Background: Detection of small proportion of serious bacterial infections (SBI) with a potentially life threating course in a large group of children with fever admitted to emergency department (ED) is still complicated. Measurement of immature granulocytes (IG) percentage may be used as a marker of bacterial infections. The aim of the study was to evaluate whether the IG percentage is a useful additional predictive marker of SBI. Methods: This study included 258 children with febrile infections that were admitted to the ED. Clinical follow-up, microbiological and radiological tests were used as reference standards for the definition of SBI. Study population was categorized into two groups: (1) infected patients with no suspicion of SBI (n = 75); (2) patients with suspicion of SBI (n = 183). IG percentage, white blood cell count (WBC), and C-reactive protein (CRP) levels were analyzed from the first routine blood samples at hospital admission. Results: A statistically significant difference in IG percentage levels was observed in children with SBI and those without—the mean IG percentage was 1.2% for the SBI group, 0.3% for those without SBI. The cutoff level of IG percentage to predict SBI was 0.45 (84% specificity, 66% sensitivity, 90% positive predictive value). We combine variables and evaluate their additive values. The sensitivity of WBC to detected SBI improved from 74% to 85% when IG percentage was added to the prediction models. When CRP, WBC, and IG percentage were combined, the sensitivity to predict SBI increased to 93%, the specificity to 86% (95% CI 77%–93%). Receiver operator characteristic analysis to predict SBI showed an area under the curve (AUC) of 0.80 for IG percentage. Conclusion: Addition of IG percentage to traditionally used markers of SBI as WBC and CRP may help to identify children with serious bacterial infections. Furthermore, IG percentage can be rapidly obtained from the traditional full blood count without any extra sampling and costs.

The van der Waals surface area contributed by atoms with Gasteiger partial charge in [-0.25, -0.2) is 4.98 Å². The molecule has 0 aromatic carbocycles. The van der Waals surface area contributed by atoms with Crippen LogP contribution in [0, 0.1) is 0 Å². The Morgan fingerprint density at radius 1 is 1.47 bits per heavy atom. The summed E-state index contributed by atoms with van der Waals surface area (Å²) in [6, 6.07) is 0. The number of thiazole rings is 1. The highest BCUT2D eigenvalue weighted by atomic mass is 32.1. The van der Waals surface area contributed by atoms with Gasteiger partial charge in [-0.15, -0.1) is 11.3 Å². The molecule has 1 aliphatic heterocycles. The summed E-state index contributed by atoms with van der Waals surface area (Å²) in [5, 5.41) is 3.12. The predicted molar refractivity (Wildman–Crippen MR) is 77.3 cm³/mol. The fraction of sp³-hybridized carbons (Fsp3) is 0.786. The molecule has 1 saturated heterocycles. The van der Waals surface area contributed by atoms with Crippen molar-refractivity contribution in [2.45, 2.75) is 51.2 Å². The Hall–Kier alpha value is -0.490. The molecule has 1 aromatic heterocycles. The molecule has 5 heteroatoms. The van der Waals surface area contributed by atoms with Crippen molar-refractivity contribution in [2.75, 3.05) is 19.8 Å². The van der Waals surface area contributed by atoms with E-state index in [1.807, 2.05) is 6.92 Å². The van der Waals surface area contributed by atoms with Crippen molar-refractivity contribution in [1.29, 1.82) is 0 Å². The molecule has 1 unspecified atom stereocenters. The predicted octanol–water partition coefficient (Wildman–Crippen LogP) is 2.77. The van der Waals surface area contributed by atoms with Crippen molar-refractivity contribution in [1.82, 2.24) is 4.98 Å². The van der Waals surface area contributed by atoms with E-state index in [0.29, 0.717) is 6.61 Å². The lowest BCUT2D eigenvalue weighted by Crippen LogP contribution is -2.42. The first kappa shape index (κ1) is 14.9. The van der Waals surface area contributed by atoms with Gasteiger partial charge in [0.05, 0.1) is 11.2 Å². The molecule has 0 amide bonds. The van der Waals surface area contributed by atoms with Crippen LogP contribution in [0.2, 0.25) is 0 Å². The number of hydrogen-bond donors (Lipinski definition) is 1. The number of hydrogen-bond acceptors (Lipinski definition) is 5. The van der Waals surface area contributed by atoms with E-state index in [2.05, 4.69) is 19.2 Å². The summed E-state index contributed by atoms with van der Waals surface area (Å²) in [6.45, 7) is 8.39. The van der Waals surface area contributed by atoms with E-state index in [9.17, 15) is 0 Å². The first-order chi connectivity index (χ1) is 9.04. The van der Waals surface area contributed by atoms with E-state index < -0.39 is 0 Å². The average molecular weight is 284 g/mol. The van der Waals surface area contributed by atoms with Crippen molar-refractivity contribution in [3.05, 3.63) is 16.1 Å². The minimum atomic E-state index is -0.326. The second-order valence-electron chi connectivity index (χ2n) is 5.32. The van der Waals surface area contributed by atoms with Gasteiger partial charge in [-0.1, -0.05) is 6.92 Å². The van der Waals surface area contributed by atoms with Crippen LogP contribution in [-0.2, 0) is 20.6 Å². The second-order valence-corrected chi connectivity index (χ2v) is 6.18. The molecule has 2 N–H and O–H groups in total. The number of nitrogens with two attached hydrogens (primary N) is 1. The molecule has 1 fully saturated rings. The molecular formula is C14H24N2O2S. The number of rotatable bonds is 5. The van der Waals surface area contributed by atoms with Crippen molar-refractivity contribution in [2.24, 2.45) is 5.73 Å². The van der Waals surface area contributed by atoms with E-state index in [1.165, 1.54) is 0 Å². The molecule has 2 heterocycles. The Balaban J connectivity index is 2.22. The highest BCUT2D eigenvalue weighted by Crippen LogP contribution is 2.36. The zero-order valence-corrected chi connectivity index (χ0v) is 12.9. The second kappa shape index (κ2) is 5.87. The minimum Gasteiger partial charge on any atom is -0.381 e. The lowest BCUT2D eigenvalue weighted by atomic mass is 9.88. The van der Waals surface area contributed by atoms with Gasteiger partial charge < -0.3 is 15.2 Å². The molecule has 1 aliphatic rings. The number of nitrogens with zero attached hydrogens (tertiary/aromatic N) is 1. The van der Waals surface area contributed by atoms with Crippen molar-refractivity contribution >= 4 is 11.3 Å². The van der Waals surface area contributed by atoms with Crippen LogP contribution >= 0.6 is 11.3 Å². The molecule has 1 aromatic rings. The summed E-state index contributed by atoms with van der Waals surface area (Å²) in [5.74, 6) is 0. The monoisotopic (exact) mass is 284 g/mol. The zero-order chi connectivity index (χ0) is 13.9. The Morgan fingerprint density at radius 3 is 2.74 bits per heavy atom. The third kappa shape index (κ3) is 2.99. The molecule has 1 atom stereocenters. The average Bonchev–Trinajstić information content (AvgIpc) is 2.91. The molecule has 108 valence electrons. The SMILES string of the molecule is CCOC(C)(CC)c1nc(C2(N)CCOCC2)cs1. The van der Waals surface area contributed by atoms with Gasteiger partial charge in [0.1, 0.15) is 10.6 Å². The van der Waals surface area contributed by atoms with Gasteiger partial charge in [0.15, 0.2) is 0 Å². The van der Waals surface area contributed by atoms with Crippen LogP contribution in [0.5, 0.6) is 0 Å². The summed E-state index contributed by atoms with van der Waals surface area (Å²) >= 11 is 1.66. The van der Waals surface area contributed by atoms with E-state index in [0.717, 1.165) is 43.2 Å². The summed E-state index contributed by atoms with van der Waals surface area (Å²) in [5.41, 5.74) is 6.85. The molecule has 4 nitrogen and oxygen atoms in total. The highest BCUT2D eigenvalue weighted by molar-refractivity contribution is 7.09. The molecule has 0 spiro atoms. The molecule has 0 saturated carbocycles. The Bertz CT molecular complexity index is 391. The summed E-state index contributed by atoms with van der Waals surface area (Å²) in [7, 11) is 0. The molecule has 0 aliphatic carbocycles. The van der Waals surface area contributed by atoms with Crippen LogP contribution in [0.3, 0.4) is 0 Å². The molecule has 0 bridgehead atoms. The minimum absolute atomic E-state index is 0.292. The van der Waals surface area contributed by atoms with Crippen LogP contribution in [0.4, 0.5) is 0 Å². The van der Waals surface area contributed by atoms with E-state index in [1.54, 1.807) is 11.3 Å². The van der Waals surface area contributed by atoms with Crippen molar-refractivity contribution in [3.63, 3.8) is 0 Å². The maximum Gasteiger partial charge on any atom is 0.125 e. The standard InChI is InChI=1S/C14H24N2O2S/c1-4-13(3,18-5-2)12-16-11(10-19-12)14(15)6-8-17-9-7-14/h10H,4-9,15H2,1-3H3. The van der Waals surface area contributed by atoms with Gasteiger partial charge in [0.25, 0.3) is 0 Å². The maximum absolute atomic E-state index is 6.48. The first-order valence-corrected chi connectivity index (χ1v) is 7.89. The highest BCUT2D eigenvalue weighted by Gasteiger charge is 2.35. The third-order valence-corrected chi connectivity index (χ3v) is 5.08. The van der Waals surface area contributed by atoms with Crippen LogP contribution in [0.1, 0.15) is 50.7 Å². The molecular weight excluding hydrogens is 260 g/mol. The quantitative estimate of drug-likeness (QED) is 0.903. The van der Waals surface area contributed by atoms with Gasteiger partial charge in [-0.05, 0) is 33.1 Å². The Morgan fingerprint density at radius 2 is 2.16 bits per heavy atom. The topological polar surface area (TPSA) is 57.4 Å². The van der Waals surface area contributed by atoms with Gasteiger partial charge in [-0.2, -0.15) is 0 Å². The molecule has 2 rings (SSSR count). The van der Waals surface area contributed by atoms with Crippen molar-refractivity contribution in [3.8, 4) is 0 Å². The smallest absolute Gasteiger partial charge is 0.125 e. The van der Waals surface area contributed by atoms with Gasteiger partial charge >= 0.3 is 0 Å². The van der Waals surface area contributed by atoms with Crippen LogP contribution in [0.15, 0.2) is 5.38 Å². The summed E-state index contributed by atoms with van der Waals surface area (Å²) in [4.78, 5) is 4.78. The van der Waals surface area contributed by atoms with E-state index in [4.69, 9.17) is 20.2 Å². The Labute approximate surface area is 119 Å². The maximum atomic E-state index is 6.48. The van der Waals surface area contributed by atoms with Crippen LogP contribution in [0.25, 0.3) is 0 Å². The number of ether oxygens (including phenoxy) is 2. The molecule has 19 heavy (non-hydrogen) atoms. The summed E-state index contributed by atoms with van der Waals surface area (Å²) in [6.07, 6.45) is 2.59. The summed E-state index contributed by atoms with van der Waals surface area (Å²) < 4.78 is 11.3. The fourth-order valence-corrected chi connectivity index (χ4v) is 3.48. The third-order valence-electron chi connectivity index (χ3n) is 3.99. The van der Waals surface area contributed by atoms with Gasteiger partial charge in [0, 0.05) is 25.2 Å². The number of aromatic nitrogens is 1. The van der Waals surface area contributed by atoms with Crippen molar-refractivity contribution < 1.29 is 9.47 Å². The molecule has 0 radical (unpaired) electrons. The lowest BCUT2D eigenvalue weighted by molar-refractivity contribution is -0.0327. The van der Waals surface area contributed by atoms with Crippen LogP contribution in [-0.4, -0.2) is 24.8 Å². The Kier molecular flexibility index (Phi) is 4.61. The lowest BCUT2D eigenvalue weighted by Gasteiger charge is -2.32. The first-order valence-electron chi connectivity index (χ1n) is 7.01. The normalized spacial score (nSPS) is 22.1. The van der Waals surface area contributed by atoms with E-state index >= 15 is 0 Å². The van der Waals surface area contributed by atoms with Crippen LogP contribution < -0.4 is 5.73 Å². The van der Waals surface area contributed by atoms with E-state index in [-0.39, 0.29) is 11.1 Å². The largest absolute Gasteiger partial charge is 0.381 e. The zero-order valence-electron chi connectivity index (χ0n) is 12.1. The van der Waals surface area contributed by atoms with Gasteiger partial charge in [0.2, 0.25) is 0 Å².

- Bacterial infections
- Immature granulocytes
Field of Science*
- 3.2 Clinical medicine
- 1.1. Scientific article indexed in Web of Science and/or Scopus database